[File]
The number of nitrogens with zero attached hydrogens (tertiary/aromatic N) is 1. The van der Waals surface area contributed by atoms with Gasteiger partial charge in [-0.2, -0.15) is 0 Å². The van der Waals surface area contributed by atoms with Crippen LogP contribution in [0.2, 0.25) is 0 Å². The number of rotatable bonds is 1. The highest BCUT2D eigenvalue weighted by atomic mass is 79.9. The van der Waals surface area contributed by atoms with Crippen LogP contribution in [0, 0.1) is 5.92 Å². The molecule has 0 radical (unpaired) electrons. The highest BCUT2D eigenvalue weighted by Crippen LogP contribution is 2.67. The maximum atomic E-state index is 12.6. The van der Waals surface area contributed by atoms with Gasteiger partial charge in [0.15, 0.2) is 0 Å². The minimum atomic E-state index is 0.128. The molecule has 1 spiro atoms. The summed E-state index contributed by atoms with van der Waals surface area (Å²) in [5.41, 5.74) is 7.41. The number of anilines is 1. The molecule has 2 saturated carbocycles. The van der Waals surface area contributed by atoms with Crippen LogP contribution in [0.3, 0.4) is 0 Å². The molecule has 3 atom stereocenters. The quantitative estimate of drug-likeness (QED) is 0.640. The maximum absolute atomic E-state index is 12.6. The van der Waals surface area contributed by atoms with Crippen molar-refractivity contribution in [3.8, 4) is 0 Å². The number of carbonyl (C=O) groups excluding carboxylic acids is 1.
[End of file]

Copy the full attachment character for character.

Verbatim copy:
The number of nitrogens with zero attached hydrogens (tertiary/aromatic N) is 1. The van der Waals surface area contributed by atoms with Gasteiger partial charge in [-0.2, -0.15) is 0 Å². The van der Waals surface area contributed by atoms with Crippen LogP contribution in [0.2, 0.25) is 0 Å². The number of rotatable bonds is 1. The highest BCUT2D eigenvalue weighted by atomic mass is 79.9. The van der Waals surface area contributed by atoms with Crippen LogP contribution in [0, 0.1) is 5.92 Å². The molecule has 0 radical (unpaired) electrons. The highest BCUT2D eigenvalue weighted by Crippen LogP contribution is 2.67. The maximum atomic E-state index is 12.6. The van der Waals surface area contributed by atoms with Gasteiger partial charge in [0.15, 0.2) is 0 Å². The minimum atomic E-state index is 0.128. The molecule has 1 spiro atoms. The summed E-state index contributed by atoms with van der Waals surface area (Å²) in [5.41, 5.74) is 7.41. The number of anilines is 1. The molecule has 2 saturated carbocycles. The van der Waals surface area contributed by atoms with Crippen LogP contribution in [0.3, 0.4) is 0 Å². The molecule has 3 atom stereocenters. The quantitative estimate of drug-likeness (QED) is 0.640. The maximum absolute atomic E-state index is 12.6. The van der Waals surface area contributed by atoms with Crippen molar-refractivity contribution in [3.8, 4) is 0 Å². The number of carbonyl (C=O) groups excluding carboxylic acids is 1.